This First Look presents findings from the third, and final, follow-up survey of the Education Longitudinal Study of 2002 (ELS:2002). ELS:2002 provides a wealth of information from multiple sources (tested achievement, questionnaire, and administrative records) about the factors and circumstances related to the performance and social development of the American high school student over time. This report draws on ELS:2002 data collected in 2012 to describe the outcomes of the cohort at about age 26, approximately 10 years after they were high school sophomores.

Blog: The Educated Reporter

Today: EWA Webinar on Student Data and Privacy

As more school districts share data with parents and teachers, privacy advocates warn that they run the risk of violating students’ privacy. How big of a concern is it? Should parental rights trump educators’ efforts to track students? What should the federal role be?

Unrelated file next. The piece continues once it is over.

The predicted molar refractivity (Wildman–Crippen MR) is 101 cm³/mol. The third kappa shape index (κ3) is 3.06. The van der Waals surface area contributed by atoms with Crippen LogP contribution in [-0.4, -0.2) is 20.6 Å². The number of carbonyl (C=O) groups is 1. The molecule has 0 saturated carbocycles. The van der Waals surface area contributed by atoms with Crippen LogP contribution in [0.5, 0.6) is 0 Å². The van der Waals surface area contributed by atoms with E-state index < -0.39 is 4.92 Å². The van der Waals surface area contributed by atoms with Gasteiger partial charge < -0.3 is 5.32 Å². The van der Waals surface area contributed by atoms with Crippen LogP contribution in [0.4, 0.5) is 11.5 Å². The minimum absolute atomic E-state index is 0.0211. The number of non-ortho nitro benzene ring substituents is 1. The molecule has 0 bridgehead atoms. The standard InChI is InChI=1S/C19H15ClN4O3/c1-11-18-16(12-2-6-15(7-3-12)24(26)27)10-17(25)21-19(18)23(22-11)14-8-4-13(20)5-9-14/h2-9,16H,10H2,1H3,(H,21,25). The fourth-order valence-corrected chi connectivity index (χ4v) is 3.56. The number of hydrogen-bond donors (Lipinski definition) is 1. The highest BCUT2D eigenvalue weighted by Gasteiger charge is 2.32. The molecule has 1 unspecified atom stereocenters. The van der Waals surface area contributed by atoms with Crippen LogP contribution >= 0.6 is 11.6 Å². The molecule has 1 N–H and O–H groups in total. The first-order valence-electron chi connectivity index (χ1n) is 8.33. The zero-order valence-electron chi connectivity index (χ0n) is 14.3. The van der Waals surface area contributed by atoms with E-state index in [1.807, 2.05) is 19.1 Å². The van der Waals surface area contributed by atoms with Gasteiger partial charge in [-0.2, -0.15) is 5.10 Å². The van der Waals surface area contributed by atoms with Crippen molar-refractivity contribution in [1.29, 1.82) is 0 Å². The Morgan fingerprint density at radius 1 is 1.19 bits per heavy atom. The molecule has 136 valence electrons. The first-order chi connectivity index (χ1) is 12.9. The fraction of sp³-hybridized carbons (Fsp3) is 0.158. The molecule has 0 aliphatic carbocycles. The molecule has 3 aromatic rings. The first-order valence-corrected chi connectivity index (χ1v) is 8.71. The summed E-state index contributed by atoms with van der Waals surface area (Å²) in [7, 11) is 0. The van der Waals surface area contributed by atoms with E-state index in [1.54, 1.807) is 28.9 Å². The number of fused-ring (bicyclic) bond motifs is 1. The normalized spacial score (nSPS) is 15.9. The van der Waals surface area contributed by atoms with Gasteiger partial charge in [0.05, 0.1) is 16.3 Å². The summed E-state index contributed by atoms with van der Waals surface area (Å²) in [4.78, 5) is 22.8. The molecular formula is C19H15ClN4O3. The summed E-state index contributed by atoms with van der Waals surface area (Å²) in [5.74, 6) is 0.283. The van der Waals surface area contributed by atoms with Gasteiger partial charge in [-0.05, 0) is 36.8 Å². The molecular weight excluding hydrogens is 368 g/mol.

Blog: The Educated Reporter

‘Nation’s Report Card:’ Urban Districts Making Long-Range Gains

Results are out for the 21 urban school districts that participate in the National Assessment of Educational Progress, known as “The Nation’s Report Card,” and there are encouraging 10-year trends of overall improvement in reading and math in grades 4 and 8.At the same time, gaps persist among students from low-income families and their more affluent peers, for English language learners, and for many minority students when compared with their Asian and white classmates.(For a breakdown of the results, <a href=”http


Ten Takeaways on Where States Stand on Common Core

Ten Takeaways on Where States Stand on Common Core

An intensive survey of state officials by the Center on Education Policy offers insight into the challenges facing states as they implement Common Core State Standards.
Topics covered include how states are working with higher education institutions, gearing up for assessments, and preparing teachers and principals for the transition.

Speakers: Diane Stark Rentner, Center for Education Policy; Maria Voles Ferguson, Center on Education Policy; Caroline Hendrie, Education Writers Association (moderator)

Blog: Education by the Numbers

Shelf space for books at home predicts educational outcomes